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Theresa spoke articulately and with confidence as she faced a room full of people comprised of newly trained Kafwa, community leaders and visitors.  She glanced briefly at the notes she held in her hand as she animatedly expressed gratitude on behalf of the community for the new community school established in their neighborhood.  None of this would be out of the ordinary if it weren’t for the fact that Theresa didn’t learn to read and write until she was 33 years old when her grade-school daughter came home from school each day sharing what she had learned.  Now Theresa plays a major leadership role in her community as an advocate and enthusiastic volunteer for the community school.  Among other things, she supervises a co-op to raise funds to help support the school.  Just imagine the potential unleashed when schools are provided for children who otherwise would never have an opportunity to read simple sentences, write notes, or do simple math.  Like Theresa, they too can accomplish things never before envisioned.

Community health workers (CHW) in Zambia called Kafwa have conducted weekly baby monitoring and mother-education classes in local communities since originally trained by Sherri in 1992. A few years ago they became deeply concerned about the plight of community members gravely ill or dying from AIDS. They subsequently organized a home based care program and recruited other neighborhood volunteers to help. While making home visits they discovered a number of children not attending school due to their home situations.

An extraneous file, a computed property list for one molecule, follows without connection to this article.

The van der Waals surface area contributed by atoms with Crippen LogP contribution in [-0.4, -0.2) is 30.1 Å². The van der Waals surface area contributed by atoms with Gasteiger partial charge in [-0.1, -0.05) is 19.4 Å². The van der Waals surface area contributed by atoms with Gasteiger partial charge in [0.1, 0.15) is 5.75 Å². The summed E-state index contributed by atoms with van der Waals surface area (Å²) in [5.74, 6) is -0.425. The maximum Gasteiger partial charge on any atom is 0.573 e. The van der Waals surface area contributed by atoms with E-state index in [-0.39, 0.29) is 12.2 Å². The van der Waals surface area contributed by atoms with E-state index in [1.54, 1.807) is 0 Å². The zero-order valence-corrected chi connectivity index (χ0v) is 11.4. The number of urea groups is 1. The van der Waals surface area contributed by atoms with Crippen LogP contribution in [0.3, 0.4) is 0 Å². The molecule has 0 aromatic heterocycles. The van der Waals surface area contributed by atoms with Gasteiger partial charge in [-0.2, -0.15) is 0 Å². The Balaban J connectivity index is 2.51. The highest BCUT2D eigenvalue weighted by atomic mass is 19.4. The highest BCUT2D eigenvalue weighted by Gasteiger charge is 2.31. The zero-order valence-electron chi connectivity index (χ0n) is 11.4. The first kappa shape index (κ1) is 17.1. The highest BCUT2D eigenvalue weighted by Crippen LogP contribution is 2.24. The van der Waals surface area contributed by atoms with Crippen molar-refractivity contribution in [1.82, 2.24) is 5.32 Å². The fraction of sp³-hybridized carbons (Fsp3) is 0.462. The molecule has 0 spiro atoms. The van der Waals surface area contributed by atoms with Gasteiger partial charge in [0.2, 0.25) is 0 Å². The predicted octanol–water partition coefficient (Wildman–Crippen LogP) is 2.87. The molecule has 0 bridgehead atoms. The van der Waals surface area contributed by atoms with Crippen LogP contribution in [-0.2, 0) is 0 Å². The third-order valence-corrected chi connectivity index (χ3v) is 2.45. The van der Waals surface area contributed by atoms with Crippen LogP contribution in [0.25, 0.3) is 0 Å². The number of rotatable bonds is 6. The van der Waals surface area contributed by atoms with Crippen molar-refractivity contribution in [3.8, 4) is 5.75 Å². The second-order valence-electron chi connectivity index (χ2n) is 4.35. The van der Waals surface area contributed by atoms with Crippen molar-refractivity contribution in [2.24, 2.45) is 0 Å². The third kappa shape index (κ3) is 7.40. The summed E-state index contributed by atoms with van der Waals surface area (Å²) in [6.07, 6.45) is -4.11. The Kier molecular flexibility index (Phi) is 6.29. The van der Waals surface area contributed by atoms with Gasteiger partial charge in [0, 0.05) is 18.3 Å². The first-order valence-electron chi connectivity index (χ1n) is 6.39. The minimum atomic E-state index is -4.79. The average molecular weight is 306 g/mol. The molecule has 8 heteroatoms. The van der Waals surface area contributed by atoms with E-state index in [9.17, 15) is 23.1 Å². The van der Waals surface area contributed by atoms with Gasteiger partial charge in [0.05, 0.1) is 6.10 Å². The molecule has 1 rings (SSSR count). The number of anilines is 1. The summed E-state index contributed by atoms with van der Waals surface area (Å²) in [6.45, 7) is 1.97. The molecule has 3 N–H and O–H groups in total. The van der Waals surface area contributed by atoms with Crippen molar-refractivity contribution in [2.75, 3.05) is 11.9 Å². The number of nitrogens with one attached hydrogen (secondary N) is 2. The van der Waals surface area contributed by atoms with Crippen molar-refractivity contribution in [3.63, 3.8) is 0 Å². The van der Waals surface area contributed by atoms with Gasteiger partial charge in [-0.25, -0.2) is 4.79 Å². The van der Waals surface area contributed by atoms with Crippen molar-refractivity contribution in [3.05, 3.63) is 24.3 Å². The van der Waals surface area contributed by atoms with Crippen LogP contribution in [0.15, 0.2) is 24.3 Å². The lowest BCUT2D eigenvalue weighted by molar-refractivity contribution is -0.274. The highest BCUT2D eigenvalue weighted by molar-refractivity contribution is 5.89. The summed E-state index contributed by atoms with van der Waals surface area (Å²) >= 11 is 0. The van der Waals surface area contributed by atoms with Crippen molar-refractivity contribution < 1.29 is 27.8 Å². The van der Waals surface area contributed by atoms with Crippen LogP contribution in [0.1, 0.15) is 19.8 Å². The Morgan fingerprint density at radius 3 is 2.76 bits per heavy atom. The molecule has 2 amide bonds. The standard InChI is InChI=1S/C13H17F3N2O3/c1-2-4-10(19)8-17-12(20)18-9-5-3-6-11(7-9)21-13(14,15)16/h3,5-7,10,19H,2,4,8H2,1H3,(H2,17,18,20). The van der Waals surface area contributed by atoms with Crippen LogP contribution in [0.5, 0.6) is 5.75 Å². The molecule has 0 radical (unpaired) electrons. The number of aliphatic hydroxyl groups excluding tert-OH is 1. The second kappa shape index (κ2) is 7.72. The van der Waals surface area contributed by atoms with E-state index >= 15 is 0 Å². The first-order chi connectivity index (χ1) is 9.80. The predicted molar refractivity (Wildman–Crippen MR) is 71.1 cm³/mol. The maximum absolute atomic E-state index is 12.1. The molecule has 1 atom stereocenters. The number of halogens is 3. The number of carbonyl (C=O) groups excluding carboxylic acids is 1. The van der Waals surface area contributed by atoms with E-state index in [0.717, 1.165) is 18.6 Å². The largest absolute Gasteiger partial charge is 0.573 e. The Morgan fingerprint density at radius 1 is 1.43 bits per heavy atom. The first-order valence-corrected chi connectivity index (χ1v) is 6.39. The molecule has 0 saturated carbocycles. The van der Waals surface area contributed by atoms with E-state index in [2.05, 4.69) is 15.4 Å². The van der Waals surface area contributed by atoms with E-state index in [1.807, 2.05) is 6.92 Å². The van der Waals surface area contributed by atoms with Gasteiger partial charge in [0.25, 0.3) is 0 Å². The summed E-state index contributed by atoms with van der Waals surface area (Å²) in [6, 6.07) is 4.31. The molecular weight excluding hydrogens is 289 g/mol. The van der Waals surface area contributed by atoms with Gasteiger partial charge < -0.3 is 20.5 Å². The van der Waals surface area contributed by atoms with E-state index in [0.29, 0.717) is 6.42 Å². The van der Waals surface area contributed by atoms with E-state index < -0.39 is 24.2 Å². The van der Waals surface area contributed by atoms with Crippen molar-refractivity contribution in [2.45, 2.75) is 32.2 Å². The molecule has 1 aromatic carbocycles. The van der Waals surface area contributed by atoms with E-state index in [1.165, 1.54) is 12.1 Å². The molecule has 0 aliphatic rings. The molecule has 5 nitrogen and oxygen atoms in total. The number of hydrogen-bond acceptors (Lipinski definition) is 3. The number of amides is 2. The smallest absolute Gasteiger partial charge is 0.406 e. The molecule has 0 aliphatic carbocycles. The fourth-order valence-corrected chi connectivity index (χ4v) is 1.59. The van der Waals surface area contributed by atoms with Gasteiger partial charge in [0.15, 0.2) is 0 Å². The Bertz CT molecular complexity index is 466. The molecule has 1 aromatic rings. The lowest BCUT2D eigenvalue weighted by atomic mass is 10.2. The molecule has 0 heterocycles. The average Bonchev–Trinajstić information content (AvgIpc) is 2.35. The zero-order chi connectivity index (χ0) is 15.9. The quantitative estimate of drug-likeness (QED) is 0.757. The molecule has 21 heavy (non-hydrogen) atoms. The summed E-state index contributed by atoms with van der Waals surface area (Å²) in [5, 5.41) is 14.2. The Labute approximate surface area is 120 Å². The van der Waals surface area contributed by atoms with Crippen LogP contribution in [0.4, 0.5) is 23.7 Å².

A group of community members shared their concern and, using their own resources, established two community schools in the summer of 2009. The schools, Ndola-Chipulukusu and Chingola-Kasompe, are run by volunteer community members and are provided at no charge. Classroom space is provided by Community of Christ for the 500 children ages 6-12 enrolled in the two schools. The children span a wide age range but are all in beginning classes since they’ve never attended school before. HealthEd Connect is working jointly with the schools to provide funding for training, necessary equipment, supplies and operations.

The school programs are directed by community appointed principals who work closely with a 12 member community committee. Both schools are overseen by a 5 member Zambian Steering Committee composed of the two school principals, a community health worker, the regional Financial Officer of Community of Christ, and a Registered Nurse who works with AIDS patients.

The Community health workers have been integral to the establishment of the schools because they are trusted and respected by the community, are knowledgeable about the needs of the various community members, and facilitate the enrollment of children in the schools. As a newly trained Kafwa, Theresa now works side-by-side with the other volunteer health workers bringing hope and health care to her community.

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Chipulukusu School
Zambia, Congo